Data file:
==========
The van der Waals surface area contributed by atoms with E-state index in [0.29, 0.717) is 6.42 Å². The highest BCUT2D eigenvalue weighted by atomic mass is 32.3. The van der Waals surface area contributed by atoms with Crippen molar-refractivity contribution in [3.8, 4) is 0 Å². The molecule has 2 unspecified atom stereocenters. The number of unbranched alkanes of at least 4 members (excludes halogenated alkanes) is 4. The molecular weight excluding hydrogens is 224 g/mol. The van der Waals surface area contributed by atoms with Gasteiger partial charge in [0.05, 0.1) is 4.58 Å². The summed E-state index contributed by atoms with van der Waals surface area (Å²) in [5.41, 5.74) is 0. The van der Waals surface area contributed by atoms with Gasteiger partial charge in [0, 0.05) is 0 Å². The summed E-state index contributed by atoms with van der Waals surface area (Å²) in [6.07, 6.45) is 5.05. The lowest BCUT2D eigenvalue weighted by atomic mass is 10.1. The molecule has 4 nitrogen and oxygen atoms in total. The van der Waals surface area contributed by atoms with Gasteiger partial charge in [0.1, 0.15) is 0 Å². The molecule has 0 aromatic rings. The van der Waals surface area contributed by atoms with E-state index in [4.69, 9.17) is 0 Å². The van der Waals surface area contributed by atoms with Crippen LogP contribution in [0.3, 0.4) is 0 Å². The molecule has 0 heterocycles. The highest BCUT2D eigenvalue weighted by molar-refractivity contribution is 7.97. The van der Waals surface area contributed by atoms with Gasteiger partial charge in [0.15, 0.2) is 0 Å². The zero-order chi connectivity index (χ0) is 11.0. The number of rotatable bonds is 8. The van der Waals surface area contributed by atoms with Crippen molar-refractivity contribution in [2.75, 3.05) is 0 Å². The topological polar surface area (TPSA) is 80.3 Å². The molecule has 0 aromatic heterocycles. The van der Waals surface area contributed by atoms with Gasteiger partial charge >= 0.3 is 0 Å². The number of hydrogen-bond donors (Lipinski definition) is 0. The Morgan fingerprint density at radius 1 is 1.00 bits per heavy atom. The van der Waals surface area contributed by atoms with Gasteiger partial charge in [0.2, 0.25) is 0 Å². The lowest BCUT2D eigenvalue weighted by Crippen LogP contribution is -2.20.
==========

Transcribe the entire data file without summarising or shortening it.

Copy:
The van der Waals surface area contributed by atoms with E-state index in [0.29, 0.717) is 6.42 Å². The highest BCUT2D eigenvalue weighted by atomic mass is 32.3. The van der Waals surface area contributed by atoms with Crippen molar-refractivity contribution in [3.8, 4) is 0 Å². The molecule has 2 unspecified atom stereocenters. The number of unbranched alkanes of at least 4 members (excludes halogenated alkanes) is 4. The molecular weight excluding hydrogens is 224 g/mol. The van der Waals surface area contributed by atoms with Gasteiger partial charge in [0.05, 0.1) is 4.58 Å². The summed E-state index contributed by atoms with van der Waals surface area (Å²) in [5.41, 5.74) is 0. The van der Waals surface area contributed by atoms with Gasteiger partial charge in [0, 0.05) is 0 Å². The summed E-state index contributed by atoms with van der Waals surface area (Å²) in [6.07, 6.45) is 5.05. The lowest BCUT2D eigenvalue weighted by atomic mass is 10.1. The molecule has 4 nitrogen and oxygen atoms in total. The van der Waals surface area contributed by atoms with Gasteiger partial charge in [0.1, 0.15) is 0 Å². The molecule has 0 aromatic rings. The van der Waals surface area contributed by atoms with E-state index in [4.69, 9.17) is 0 Å². The van der Waals surface area contributed by atoms with Crippen LogP contribution in [0.3, 0.4) is 0 Å². The molecule has 0 heterocycles. The highest BCUT2D eigenvalue weighted by molar-refractivity contribution is 7.97. The van der Waals surface area contributed by atoms with Gasteiger partial charge in [0.15, 0.2) is 0 Å². The zero-order chi connectivity index (χ0) is 11.0. The number of rotatable bonds is 8. The van der Waals surface area contributed by atoms with Crippen molar-refractivity contribution in [2.75, 3.05) is 0 Å². The topological polar surface area (TPSA) is 80.3 Å². The molecule has 0 aromatic heterocycles. The van der Waals surface area contributed by atoms with Gasteiger partial charge >= 0.3 is 0 Å². The number of hydrogen-bond donors (Lipinski definition) is 0. The Morgan fingerprint density at radius 1 is 1.00 bits per heavy atom. The van der Waals surface area contributed by atoms with Gasteiger partial charge in [0.2, 0.25) is 0 Å². The lowest BCUT2D eigenvalue weighted by Crippen LogP contribution is -2.20.